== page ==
Giles Ji Ungpakorn
The period leading up to the 1997 economic crisis was a period in which the Thai economy grew at a phenomenal rate. Average GDP growth rates reached 8% and on occasions the annual rate was in double figures. The main beneficiaries, naturally, were the rich. Between 1975 and 1988 the richest 20% of the population increased their share of national wealth from 43% to 55.4%, while the share controlled by the poorest 20% dropped from 6% to 4.5%.
The economic crisis was a shock to everyone for no one had predicted it. Once the crisis broke, political scapegoats were quickly found in order to protect the status-quo. The more neo-liberal sections of the big business community, who had always harboured a dislike for the “populist” and “unreliable” New Aspiration Party (NAP), quickly suggested the idea that the crisis was all the fault of Prime Minister Chawalit Yongjaiyut’s government.
Once Chawalit resigned, his government was replaced by a Democrat Party-led coalition under Chuan Leekpai. The new finance minister, Tarrin Nimmanhaemind, was regarded as a reliable “bankers’ man”. This suggestion was born out by the fact that the government quickly moved to nationalise the private debts of 56 failed banks and finance companies.
The same enthusiasm for the use of public finances was not shown towards helping the poor and the unemployed who were worst hit by the crisis. The government passed a bill allowing it to withhold state contribution to the private sector employees’ Social Insurance Fund and repeatedly delayed the implementation of an unemployment benefit scheme. The World Bank estimated that in early 1999 the unemployment figure was 2.6 million or 8% of the workforce. Figures quoted by academics varied from 1.5 million to 4 million. However, a much more reliable indicator of the effect of the crisis on jobs was the “quality of employment”. According to one survey carried out for the National Economic & Social Development Board, there was a 12.6% decline in earnings rates and a 4.4% decline in hours of employment in the first half of 1998. These were the main factors behind a fall in real incomes of 19.2% over this period.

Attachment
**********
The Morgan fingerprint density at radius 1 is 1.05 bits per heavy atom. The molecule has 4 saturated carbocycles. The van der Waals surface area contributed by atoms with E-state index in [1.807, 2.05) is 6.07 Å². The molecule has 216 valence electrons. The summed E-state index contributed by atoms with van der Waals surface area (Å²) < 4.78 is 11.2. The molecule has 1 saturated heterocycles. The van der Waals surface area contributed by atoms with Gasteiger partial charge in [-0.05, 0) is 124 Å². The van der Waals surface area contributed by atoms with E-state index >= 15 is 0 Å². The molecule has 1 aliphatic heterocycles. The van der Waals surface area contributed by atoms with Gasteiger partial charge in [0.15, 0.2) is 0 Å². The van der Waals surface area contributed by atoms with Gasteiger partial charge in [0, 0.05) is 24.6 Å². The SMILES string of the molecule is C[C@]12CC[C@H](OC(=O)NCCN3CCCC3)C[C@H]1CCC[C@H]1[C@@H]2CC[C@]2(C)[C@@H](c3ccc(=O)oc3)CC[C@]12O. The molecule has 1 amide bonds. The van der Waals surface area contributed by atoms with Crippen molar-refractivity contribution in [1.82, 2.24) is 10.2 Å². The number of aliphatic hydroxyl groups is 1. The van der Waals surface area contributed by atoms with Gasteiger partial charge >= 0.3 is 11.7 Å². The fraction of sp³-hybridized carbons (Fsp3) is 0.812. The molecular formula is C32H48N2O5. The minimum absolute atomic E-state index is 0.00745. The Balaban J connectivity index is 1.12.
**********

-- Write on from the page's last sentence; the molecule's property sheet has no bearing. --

Over-capacity and falling rates of return, the cause of the crisis, were not merely confined to the well-publicised real estate sector, which happened to be the initial trigger for the crash. The declining rate of Thai industrial exports was an important factor which led to the run on the baht, and this was due to over-production of export products on a global scale.
In the general election of January 2001, Taksin’s Thai Rak Thai Party (TRT) won a landslide victory. The election victory was in response to the previous Democrat Party government policy which had totally ignored the plight of the rural and urban poor. TRT also made 3 important promises to the electorate. These were (1) a promise to introduce a Universal Health Care Scheme for all citizens, (2) a promise to provide a 1 million baht loan to each village in order to stimulate economic activity and (3) a promise to introduce a debt moratorium for poor peasants. They kept these promises and built a strong supporter base among the majority of the population.
The policies of TRT arose from a number of factors, mainly the 1997 economic crisis and the influence of both big-business and some ex-student activists from the 1970s within the party. The “Taksin wing” of big-business believed that there was an urgent need to modernise the economy and turn the electorate into stake-holders in society.
It is this mass support for Taksin’s party that set the stage for the present political crisis. The middle class, the military and other sections of the conservative elites only tolerated democracy in the past when there was no competition for concrete policies at elections and when they could all eat their share of rich pickings at the economic table. Taksin’s political dominance upset the apple-cart.
Therefore the junta’s current claims to be reforming Thai democracy are the exact opposite of the truth. What they want is to turn the clock back and reduce the democratic space.
[See previous article on this site: BACKWARD, ANTI-DEMOCRATIC AND INFANTILE: THE JUNTA’S 2015 DRAFT CONSTITUTION]